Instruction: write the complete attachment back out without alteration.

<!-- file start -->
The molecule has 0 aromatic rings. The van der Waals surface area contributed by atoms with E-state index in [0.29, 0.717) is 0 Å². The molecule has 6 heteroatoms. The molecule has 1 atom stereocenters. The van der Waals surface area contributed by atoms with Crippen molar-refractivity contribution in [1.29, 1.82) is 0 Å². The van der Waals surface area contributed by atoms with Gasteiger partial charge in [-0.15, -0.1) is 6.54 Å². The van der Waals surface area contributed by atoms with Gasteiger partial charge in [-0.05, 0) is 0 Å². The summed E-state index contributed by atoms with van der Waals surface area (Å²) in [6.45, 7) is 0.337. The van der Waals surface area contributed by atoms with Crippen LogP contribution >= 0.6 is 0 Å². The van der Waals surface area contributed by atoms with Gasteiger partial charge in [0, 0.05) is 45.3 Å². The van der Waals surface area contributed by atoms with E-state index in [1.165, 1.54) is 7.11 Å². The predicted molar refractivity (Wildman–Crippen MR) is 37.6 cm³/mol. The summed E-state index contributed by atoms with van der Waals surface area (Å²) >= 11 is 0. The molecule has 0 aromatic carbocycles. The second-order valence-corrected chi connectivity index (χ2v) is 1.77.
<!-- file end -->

The molecule has 0 aromatic rings. The van der Waals surface area contributed by atoms with E-state index in [0.29, 0.717) is 0 Å². The molecule has 6 heteroatoms. The molecule has 1 atom stereocenters. The van der Waals surface area contributed by atoms with Crippen molar-refractivity contribution in [1.29, 1.82) is 0 Å². The van der Waals surface area contributed by atoms with Gasteiger partial charge in [-0.15, -0.1) is 6.54 Å². The van der Waals surface area contributed by atoms with Gasteiger partial charge in [-0.05, 0) is 0 Å². The summed E-state index contributed by atoms with van der Waals surface area (Å²) in [6.45, 7) is 0.337. The van der Waals surface area contributed by atoms with Crippen LogP contribution >= 0.6 is 0 Å². The van der Waals surface area contributed by atoms with Gasteiger partial charge in [0, 0.05) is 45.3 Å². The van der Waals surface area contributed by atoms with E-state index in [1.165, 1.54) is 7.11 Å². The predicted molar refractivity (Wildman–Crippen MR) is 37.6 cm³/mol. The summed E-state index contributed by atoms with van der Waals surface area (Å²) >= 11 is 0. The molecule has 0 aromatic carbocycles. The second-order valence-corrected chi connectivity index (χ2v) is 1.77.